Unifying the Parties

John McCain has had a four months’ long head start on unifying the Republican Party around his candidacy, but signs remain that the GOP is fractured or unenthusiastic about his bid for the White House. Barack Obama has had less than a week to unify the Democrats and the early signs are that the wounds left by the full-cycle primary contest have already begun to heal. This morning’s Washington Post highlights the difficulty McCain is having with some evangelicals. Bob Novak details how McCain’s camp danced with evangelical leader James Dobson, the founder of Focus on the Family, failing to arrange a mutually acceptable meeting. Dobson invited McCain to Colorado Springs. McCain declined but invited Dobson to meet him in Denver. The meeting never happened. McCain could not appear to be going hat-in-hand to any special interest, even a powerful one like Dobson. And, after eight years of having the White House return his calls, Dobson was not going to bring the mountain to McCain. Conservative evangelicals are to the GOP what labor unions have been to the Democrats, the core of the core, the organizational and numerical base of the party, those who not only provide overwhelming electoral margins but who send in the foot soldiers to knock on doors, distribute literature, make phone calls, drive voters to the polls, etc. Conservative evangelicals will not flee to the Democrats if they find McCain insufficiently devoted to their cause, but they might stay home, which would be lethal not only to McCain’s candidacy but to that of other down-ballot Republicans. Barack Obama, on the other hand, enjoyed his first weekend in the Obama-Clinton mutual admiration society. Clinton ended her campaign on Saturday with the kind of full-throttled endorsement of Obama that had to soften even her most die-hard supporters. What is more to the point, Clinton reached the conclusion that she needed to support Obama after her congressional supporters insisted that she do so after the final round of voting last Tuesday. Democrats recognize that this should be their year, with Bush’s approval ratings in the tank and most Americans convinced the country is on the wrong path. They insisted that Clinton get with the program and she did. Her supporters will not be far behind. Anecdotal evidence abounds. A thoroughly unscientific, informal poll of my fellow breakfast diners at a B&B in Lambertville, New Jersey this past weekend showed unanimous support for the proposition that the Republicans have made a hash of everything and that the only remedy was to vote for Obama. My neighbors had amicably dealt with their primary differences: Kristin had an Obama sticker on her car and Jared had a Clinton sticker on his. Saturday morning, he removed his Clinton sticker and put on an Obama one. It is always easier for the party that has been out of power to unite behind the need to win the next election. The entrenched sense of entitlement that comes with access to power surely accounts for James Dobson’s unwillingness to drive the two hours from Colorado Springs to Denver. John McCain is no George W. Bush. But, as Al Gore found out, when following a two term president of your own party, you do not get to run entirely as your own man. Look for Obama to open up a wide lead in the polls by the end of the month. Michael Sean Winters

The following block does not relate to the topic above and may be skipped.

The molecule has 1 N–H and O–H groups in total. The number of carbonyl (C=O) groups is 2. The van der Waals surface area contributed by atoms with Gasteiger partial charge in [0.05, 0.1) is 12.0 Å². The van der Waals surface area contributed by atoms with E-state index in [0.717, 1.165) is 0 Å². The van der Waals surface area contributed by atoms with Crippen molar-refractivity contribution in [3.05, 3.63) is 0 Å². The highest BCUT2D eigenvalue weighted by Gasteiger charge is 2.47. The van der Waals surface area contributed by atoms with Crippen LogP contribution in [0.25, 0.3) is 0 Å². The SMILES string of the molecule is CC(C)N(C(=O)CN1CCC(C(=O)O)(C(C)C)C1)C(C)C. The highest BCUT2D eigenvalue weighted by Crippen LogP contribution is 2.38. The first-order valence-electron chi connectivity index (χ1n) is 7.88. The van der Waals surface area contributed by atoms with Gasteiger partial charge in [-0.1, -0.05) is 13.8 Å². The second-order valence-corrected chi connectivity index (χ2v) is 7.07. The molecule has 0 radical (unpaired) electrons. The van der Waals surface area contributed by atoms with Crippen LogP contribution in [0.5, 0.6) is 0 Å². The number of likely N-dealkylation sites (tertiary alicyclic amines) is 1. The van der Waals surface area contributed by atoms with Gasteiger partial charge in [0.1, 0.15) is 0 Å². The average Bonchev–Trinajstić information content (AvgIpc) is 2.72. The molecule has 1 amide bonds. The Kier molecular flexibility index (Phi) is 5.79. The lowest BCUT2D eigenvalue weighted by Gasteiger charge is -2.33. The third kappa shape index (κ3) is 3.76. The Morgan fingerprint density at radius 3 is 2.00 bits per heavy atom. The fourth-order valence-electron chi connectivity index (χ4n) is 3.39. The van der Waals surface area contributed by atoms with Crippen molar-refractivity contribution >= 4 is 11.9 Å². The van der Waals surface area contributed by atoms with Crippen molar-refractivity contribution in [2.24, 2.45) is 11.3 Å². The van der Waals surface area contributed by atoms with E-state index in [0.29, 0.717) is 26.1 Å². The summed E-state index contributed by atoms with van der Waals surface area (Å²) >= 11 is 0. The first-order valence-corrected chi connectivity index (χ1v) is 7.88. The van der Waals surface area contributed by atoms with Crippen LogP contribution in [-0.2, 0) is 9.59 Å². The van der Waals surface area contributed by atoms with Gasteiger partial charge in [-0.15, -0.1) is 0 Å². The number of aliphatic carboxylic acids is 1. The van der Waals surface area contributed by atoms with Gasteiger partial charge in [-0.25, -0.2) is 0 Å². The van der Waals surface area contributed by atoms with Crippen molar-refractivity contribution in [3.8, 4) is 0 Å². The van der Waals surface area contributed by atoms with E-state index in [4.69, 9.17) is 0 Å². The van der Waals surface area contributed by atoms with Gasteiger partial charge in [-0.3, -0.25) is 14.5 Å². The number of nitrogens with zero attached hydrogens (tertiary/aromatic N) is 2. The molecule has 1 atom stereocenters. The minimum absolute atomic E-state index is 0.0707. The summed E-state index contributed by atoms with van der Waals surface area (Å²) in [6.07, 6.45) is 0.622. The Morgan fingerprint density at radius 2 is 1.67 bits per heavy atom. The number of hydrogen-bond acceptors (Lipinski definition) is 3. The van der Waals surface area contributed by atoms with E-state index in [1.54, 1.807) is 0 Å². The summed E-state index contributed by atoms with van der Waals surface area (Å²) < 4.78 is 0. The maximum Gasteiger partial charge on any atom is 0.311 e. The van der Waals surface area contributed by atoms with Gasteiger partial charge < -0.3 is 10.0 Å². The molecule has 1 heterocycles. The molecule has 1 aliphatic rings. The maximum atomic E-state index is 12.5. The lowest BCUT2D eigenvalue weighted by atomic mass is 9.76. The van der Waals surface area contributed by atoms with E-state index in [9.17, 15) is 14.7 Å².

Comments are automatically closed two weeks after an article's initial publication. See our comments policy for more.


Don't miss the best from America

Sign up for our Newsletter to get the Jesuit perspective on news, faith and culture.

The latest from america

Xavier High School students fill West 16th Street during the National School Walkout Day. (Credit: Shawna Gallagher Vega/Xavier High School)
Our student body generated dialogue around a topic that we did not all agree on.
Devin OnMarch 23, 2018
Protesters gather near the Manchester Central Fire Station in Manchester, N.H., Monday, March 19, 2018, where President Donald Trump madee an unscheduled visit. Trump is in New Hampshire to unveil more of his plan to combat the nation's opioid crisis. (AP Photo/Susan Walsh)
To suggest the use of the death penalty as a way to address the opioid epidemic ignores what we know already to be true: The death penalty is a flawed and broken tool in the practical pursuit of justice.
Karen CliftonMarch 23, 2018
(Images: Wikimedia Commons, iStock/Composite: America)
An angel whispered in my ear: “Fred, ‘Be not afraid.’”
Fred DaleyMarch 23, 2018
(photo: Music Box Films)
“Back to Burgundy” is about family tensions boiled up by both the financial and artistic challenges of the wine business.